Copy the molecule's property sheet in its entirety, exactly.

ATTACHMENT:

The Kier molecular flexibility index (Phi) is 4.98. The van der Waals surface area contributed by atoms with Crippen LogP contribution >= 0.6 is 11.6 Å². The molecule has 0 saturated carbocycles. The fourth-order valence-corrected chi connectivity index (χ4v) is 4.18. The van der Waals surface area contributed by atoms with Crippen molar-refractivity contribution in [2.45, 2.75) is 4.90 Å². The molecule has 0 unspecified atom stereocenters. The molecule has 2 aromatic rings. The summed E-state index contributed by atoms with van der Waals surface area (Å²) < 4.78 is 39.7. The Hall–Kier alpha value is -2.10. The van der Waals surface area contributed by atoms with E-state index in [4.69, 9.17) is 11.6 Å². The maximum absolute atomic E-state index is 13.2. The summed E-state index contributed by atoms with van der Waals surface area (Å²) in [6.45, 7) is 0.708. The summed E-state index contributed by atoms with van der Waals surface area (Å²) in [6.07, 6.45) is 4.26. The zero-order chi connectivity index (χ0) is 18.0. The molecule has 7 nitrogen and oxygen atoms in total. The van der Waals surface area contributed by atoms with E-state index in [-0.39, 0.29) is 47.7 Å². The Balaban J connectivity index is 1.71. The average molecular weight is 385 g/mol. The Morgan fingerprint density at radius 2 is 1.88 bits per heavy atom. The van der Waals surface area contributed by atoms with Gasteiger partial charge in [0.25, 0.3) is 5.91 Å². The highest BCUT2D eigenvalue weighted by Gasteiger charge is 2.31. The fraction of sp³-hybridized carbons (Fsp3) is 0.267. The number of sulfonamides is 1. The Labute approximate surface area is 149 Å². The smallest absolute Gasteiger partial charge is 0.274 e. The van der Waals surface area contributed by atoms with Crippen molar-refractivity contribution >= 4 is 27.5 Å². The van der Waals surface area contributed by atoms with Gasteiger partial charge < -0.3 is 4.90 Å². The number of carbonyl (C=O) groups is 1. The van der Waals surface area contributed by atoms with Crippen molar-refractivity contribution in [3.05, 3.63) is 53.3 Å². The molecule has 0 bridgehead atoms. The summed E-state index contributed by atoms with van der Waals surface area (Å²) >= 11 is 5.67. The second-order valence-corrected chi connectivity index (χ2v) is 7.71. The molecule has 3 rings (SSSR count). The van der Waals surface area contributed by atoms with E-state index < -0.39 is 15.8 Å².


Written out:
The Kier molecular flexibility index (Phi) is 4.98. The van der Waals surface area contributed by atoms with Crippen LogP contribution >= 0.6 is 11.6 Å². The molecule has 0 saturated carbocycles. The fourth-order valence-corrected chi connectivity index (χ4v) is 4.18. The van der Waals surface area contributed by atoms with Crippen molar-refractivity contribution in [2.45, 2.75) is 4.90 Å². The molecule has 0 unspecified atom stereocenters. The molecule has 2 aromatic rings. The summed E-state index contributed by atoms with van der Waals surface area (Å²) < 4.78 is 39.7. The Hall–Kier alpha value is -2.10. The van der Waals surface area contributed by atoms with E-state index in [4.69, 9.17) is 11.6 Å². The maximum absolute atomic E-state index is 13.2. The summed E-state index contributed by atoms with van der Waals surface area (Å²) in [6.45, 7) is 0.708. The summed E-state index contributed by atoms with van der Waals surface area (Å²) in [6.07, 6.45) is 4.26. The zero-order chi connectivity index (χ0) is 18.0. The molecule has 7 nitrogen and oxygen atoms in total. The van der Waals surface area contributed by atoms with E-state index in [-0.39, 0.29) is 47.7 Å². The Balaban J connectivity index is 1.71. The average molecular weight is 385 g/mol. The Morgan fingerprint density at radius 2 is 1.88 bits per heavy atom. The van der Waals surface area contributed by atoms with Gasteiger partial charge in [0.25, 0.3) is 5.91 Å². The highest BCUT2D eigenvalue weighted by Gasteiger charge is 2.31. The fraction of sp³-hybridized carbons (Fsp3) is 0.267. The number of sulfonamides is 1. The Labute approximate surface area is 149 Å². The smallest absolute Gasteiger partial charge is 0.274 e. The van der Waals surface area contributed by atoms with Crippen molar-refractivity contribution >= 4 is 27.5 Å². The van der Waals surface area contributed by atoms with Gasteiger partial charge < -0.3 is 4.90 Å². The number of carbonyl (C=O) groups is 1. The van der Waals surface area contributed by atoms with Crippen molar-refractivity contribution in [3.05, 3.63) is 53.3 Å². The molecule has 0 bridgehead atoms. The summed E-state index contributed by atoms with van der Waals surface area (Å²) >= 11 is 5.67. The second-order valence-corrected chi connectivity index (χ2v) is 7.71. The molecule has 3 rings (SSSR count). The van der Waals surface area contributed by atoms with E-state index < -0.39 is 15.8 Å².